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When it comes to investing, knowing when to buy, sell, or hold a stock can mean the difference between making money and losing it in the market. However, making the best decision at the right time isn't always easy. Fortunately, investors can minimize risk by weighing both the pros and cons of a given stock before deciding how to act. Today, let's take a closer look at VirnetX Holding (AMEX: VHC) and evaluate whether investors should buy, sell, or hold this Internet software company.
Because defense contractor SAIC
The company has also done well in patent court. In 2010, VirnetX won a patent suit against Microsoft
In May, VirnetX secured a one-time payment from Aastra Technologies for use of its IP-encrypted products. As my fellow Fool Rick Munarriz pointed out, the deal also entitles VirnetX to ongoing royalty payments, which bodes well for investors. Additionally, it's encouraging that VirnetX CEO Kendell Larson still holds more than an 18% stake in the company.
Unfortunately, VirnetX didn't have the same luck when it went up against Apple
More importantly, it is worrisome that VirnetX relies so heavily on lawsuits to make money. While the company certainly has a valuable patent portfolio, I'm not sure that patent-litigation alone can provide the aggressive growth that VirnetX needs to live up to its current valuation. The U.S. court system can be highly unpredictable. In fact, according to The Wall Street Journal, "[I]n recent years federal legislation and court rulings have made it harder for plaintiffs to win patent cases." It also doesn't help that the companies VirnetX is taking to court have deep pockets and tons of resources to fight back.
While there is a lot of uncertainty surrounding this stock, VirnetX does maintain a favorable position in the 4G LTE market. If you don't mind the inherent risk in this company, you may consider holding on to the stock in hopes of a big payout down the road. That said, there's no guarantee that future lawsuits will be decided in its favor.
Investors that choose to sit tight can expect a bumpy ride, as the company's fate is largely tied to how its lawyers perform in court. Shares of VirnetX currently trade around $28 apiece. However, the stock carries a dangerously high forward P/E of 560. This valuation seems pretty pricey for a company that's still in the red. It's worth mentioning that the stock has a one-star rating on Motley Fool CAPS, with 129 members giving it a rating of outperform and 85 members betting it will underperform the market.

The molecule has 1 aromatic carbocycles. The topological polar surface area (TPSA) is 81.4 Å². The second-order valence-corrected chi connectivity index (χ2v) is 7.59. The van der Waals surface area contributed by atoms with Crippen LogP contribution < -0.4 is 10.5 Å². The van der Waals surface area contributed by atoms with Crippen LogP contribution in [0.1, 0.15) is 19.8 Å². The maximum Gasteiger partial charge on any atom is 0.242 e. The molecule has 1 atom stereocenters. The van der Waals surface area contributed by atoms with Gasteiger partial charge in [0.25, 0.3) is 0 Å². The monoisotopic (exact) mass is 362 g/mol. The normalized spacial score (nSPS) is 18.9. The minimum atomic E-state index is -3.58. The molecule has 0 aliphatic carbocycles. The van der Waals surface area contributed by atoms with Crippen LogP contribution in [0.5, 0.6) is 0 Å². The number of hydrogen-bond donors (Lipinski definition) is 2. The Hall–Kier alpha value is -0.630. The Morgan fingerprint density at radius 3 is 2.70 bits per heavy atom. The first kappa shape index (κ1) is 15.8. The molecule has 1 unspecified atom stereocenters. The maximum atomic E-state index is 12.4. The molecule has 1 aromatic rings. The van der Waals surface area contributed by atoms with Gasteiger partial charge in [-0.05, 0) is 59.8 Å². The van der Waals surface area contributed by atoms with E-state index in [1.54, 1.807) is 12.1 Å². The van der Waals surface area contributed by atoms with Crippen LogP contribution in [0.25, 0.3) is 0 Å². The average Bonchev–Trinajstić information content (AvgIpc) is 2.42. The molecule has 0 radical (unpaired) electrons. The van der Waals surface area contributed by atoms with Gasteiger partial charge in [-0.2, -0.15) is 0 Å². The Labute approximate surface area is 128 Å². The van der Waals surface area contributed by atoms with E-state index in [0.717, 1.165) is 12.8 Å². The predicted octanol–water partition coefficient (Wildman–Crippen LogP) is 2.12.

Whichever side of the line you stand on, there's no denying the tremendous risk involved. Still, VirnetX's trove of patents may deem it worthwhile -- if you can stomach the volatility. The company currently holds 20 U.S. patents and 26 international ones, not to mention more than 100 patent applications that are still pending.
These patents may prove valuable down the road, but for now I think the volatility far outweighs the value. In fact, there are plenty of other tech companies with strong patent portfolios that are far less risky. Take Microsoft, for example. VirnetX may have won its lawsuit against the software giant, but it doesn't hold a flame to the reliable profits provided by Microsoft's core business. Get informed of key facts and market data on Microsoft in the Fool's latest premium research report. In addition to valuable analysis, you'll also get a full year of up-to-the-minute updates on the stock. To take advantage of this limited-time offer, click here now.
Fool contributor Tamara Rutter owns shares of Apple. Follow her on Twitter, @TamaraRutter, for more Foolish insights and investing advice. The Motley Fool owns shares of Microsoft and Apple. Motley Fool newsletter services have recommended buying shares of Apple and Microsoft. Motley Fool newsletter services have also recommended creating a bull call spread position in Apple and a synthetic covered call position in Microsoft. The Motley Fool has a disclosure policy. We Fools may not all hold the same opinions, but we all believe that considering a diverse range of insights makes us better investors. Try any of our Foolish newsletter services free for 30 days.